The films make crazy enough claims that if there weren’t some truth to them, they would be largely ignored, even by those being accused.  Anyone who’s been in politics knows there’s always going to be someone making nutty accusations.  Jones’ films are not being ignored, and there is more and more talk about Internet censorship.  Joe Lieberman has said he would like to see the US adopt some of China’s policies on Internet control.  Legislation gradually limiting what can be said on the Internet is being rammed down our throats.  Why?

While you’re pondering this, you can still watch both The Obama Deception and Fall of the Republic on YouTube.  Jones has encouraged people to replicate his films, so it would be a daunting project to eliminate them completely from circulation.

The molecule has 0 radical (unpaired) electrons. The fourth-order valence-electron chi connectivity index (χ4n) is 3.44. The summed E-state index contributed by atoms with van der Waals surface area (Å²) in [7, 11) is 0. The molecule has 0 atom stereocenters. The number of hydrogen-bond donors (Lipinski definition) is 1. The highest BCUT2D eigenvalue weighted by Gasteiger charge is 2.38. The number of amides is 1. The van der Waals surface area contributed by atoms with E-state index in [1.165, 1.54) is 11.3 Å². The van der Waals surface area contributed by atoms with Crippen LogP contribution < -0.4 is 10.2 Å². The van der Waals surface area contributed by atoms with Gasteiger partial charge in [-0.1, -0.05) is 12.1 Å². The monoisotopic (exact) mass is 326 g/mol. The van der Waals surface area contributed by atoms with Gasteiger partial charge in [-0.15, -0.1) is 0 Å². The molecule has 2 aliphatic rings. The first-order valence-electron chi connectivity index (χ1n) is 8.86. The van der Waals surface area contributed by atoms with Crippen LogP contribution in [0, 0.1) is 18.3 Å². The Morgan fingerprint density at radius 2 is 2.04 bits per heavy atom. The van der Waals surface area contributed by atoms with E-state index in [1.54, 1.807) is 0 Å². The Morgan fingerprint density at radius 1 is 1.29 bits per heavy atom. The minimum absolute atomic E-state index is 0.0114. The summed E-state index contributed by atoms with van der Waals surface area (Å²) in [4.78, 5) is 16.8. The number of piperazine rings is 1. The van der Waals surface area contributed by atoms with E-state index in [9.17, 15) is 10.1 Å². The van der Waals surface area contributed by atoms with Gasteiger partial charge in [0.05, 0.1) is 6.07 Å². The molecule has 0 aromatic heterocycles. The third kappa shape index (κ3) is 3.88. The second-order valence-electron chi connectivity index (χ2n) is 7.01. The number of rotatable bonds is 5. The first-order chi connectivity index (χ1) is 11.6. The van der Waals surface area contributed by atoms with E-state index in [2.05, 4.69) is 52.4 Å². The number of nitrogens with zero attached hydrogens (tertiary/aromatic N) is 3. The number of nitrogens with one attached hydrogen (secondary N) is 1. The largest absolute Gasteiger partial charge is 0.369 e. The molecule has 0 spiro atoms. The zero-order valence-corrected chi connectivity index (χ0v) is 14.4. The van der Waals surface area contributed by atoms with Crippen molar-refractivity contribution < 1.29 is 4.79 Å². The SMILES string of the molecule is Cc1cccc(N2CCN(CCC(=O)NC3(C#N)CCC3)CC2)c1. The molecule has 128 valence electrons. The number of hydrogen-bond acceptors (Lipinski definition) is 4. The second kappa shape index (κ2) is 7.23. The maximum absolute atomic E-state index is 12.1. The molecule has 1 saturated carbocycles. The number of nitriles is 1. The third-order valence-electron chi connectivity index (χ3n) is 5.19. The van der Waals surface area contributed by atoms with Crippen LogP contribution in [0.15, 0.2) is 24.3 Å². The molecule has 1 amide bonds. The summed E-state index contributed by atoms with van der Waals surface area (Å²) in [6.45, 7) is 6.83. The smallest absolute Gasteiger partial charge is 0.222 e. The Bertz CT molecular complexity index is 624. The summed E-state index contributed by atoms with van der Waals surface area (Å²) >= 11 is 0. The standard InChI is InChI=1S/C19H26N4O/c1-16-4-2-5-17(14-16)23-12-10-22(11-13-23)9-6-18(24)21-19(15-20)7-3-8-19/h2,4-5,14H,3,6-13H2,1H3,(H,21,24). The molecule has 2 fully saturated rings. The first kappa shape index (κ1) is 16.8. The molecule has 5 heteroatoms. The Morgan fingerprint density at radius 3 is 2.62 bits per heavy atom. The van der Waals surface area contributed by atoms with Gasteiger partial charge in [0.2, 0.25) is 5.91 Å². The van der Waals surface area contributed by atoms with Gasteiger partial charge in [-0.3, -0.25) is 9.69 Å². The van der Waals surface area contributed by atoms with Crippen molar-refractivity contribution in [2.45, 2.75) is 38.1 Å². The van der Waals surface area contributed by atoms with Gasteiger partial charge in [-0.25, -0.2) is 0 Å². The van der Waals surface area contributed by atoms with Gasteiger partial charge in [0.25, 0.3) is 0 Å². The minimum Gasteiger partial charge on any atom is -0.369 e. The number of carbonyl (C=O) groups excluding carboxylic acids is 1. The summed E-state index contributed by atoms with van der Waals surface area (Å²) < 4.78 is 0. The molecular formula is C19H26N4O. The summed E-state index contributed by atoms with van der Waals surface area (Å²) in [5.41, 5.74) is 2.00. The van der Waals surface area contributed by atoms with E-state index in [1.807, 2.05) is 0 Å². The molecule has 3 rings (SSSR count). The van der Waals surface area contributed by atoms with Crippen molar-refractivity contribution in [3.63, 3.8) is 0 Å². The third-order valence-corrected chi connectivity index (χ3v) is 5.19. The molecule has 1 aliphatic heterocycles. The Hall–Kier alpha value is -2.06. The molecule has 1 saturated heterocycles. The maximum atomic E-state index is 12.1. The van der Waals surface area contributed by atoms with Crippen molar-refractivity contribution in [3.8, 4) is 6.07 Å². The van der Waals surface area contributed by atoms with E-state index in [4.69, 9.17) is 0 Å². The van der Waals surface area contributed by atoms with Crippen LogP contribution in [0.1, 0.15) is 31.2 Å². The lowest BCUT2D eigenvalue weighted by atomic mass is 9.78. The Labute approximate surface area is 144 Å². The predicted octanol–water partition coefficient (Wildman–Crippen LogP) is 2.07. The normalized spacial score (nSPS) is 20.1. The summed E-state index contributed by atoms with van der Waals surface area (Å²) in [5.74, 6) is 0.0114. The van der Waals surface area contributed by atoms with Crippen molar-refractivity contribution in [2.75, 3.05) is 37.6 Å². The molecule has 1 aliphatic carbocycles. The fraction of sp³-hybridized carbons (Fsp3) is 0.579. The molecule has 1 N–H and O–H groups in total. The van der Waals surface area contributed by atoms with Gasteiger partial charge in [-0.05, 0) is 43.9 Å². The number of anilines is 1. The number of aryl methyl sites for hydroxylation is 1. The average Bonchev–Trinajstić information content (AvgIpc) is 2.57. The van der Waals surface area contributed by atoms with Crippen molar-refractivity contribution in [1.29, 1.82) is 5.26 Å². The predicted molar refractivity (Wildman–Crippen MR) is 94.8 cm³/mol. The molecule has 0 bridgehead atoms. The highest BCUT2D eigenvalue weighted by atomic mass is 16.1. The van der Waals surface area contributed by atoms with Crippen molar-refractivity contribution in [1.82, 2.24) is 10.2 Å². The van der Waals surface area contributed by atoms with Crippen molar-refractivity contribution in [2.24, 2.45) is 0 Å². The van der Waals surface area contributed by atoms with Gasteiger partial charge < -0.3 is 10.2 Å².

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My last post was just so witty it took me over a year to try to top it.  No, not really.  I’ve just been busy.

Had my third baby shortly after publishing that last post.  Birth at home, short, efficient labor, older girls got to see the actual birth, though they didn’t come home with their father until about 20 minutes before K made her grand appearance.  Unlike my first two this baby came early, which meant for the first time I actually had postpartum help.  It was so awesome!